Israel plans to send 45,000 troops to evacuate 9,000 settlers from the Gaza Strip and part of the West Bank, Israel's defense minister said Tuesday — a massive deployment that reflects concern some resistance to the pullout might be violent.
Prime Minister Ariel Sharon insisted Tuesday that opposition will not stop the operation. Many settlers are expected to offer passive resistance, but security officials have issued repeated assessments that militant settlers or their backers from outside Gaza might open fire.
The main settlers' council called on its followers to descend on Gaza on July 18, a month before the pullout begins.
"Tens of thousands will march to Gush Katif (the main Gaza settlement bloc) to cancel the uprooting program, while avoiding violence and disruption of the lives of the country's citizens," the statement said.
The military is expected to declare Gaza off limits to nonresidents before the pullout.
To implement the evacuation, soldiers and police will outnumber the settlers five to one.
Evacuation meticulously planned out
Security officials, speaking Tuesday on condition of anonymity because of the sensitivity of their positions, said the forces will be arrayed in six circles around Gaza. Police in the innermost circle, reinforced by soldiers, will remove the settlers, while the other circles provide security to prevent Palestinian attacks or infiltration by Israeli opponents of the pullout.
Soldiers demonstrated their potential for swift evacuation last week when, in less than half an hour, they emptied out a Gaza settler hotel where more than 100 extremists and their families had barricaded themselves.
On Tuesday afternoon, Sharon toured a site in southern Israel where new homes are being built for the Gaza settlers. "Disengagement will go ahead," he said, referring to the pullout, "and nobody can hinder it, because this thing is important for Israel, very important for Israel."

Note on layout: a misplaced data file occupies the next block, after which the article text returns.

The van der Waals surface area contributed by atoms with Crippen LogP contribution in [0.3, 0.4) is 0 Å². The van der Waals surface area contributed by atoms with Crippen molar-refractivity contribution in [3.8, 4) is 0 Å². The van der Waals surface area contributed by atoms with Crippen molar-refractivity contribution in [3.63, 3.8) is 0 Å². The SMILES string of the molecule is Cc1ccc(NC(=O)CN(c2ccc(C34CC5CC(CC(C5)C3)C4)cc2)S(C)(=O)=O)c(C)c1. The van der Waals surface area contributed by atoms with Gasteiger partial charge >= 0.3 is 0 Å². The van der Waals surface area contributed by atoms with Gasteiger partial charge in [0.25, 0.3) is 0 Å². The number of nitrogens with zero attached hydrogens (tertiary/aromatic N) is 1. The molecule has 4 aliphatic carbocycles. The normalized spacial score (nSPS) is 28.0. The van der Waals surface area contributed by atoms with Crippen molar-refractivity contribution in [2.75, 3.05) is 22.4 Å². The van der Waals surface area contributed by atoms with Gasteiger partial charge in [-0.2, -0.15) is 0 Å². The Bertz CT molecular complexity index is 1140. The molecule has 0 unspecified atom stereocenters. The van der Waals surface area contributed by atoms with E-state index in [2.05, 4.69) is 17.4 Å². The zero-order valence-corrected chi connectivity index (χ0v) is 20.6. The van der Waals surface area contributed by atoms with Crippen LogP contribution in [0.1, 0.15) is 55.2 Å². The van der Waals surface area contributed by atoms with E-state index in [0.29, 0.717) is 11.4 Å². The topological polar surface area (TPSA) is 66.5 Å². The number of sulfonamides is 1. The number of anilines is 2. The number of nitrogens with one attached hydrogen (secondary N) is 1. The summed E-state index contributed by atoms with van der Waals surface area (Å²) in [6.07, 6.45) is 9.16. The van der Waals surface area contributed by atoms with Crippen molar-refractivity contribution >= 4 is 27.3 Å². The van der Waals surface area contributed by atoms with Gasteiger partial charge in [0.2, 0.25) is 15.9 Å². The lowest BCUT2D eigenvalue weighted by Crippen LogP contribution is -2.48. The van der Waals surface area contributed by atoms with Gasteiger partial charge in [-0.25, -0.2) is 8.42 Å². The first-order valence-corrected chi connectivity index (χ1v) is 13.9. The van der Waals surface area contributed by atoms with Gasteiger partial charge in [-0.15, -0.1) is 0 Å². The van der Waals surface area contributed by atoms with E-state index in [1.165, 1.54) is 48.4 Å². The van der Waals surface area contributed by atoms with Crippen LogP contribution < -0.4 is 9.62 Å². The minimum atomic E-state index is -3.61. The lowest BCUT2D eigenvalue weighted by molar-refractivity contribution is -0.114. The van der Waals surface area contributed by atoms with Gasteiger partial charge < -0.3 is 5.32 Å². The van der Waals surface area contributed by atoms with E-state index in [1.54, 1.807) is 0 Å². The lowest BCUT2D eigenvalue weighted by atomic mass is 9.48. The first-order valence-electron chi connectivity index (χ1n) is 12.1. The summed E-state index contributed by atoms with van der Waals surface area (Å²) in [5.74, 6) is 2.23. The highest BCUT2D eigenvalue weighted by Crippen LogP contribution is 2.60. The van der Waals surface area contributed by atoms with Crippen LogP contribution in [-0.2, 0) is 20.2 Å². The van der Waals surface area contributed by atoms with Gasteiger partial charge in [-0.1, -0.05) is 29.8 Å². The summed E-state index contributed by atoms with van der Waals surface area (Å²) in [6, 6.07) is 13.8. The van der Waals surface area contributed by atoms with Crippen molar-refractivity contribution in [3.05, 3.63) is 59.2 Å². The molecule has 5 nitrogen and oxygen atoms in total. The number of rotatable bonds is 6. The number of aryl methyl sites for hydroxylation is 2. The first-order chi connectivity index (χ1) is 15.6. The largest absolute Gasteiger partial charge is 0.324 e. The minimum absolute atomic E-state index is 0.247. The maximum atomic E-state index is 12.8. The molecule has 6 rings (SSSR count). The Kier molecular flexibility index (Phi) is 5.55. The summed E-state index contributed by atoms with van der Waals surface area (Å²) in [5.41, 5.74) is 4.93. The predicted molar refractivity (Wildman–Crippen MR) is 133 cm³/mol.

Extremists have already tried to disrupt life around the country by blocking highways and threaten to step up their efforts during the pullout, in hopes of diverting troops.
Attorney General Meni Mazuz said some 1,000 protesters had been arrested — "not just people who were waving flags, but people who had full gas canisters and were planning to blow them up" on a main highway during rush hour.
"This is not legitimate resistance in a democracy or any country," Mazuz said.
Sharon said he instructed security forces "not to allow the blocking of roads, damage to communications structures, scattering of nails (on the roads) ... The instruction is unequivocal, not to disrupt life. We shall not allow it."
Defense Minister Shaul Mofaz outlined the planned deployment at a stormy session of lawmakers, settlers and ministry officials. "About 41,000 male and female soldiers will take part in the evacuation, and 3,800 police," he said.
No Palestinian attacks will be tolerated
Sharon told the committee Israel has made it clear to the Palestinian Authority that it would respond harshly to Palestinian attacks during the pullout.
"If there is fire during the evacuation, our response will be very harsh, possibly so harsh that it would destroy the whole process," he said.
On Tuesday, Palestinian Interior Minister Nasser Yousef met Maj. Gen. Yitzhak Harel, chief of Israeli military planning, to discuss coordinating the withdrawal, the military said.
First fruits of coordination are already being felt, according to the chief of Israeli military intelligence, Maj. Gen. Aharon Zeevi-Farkash. Lawmaker Ran Cohen quoted him as saying several Palestinian attempts to smuggle arms into Gaza from Egypt have been foiled in the last two months because of the cooperation.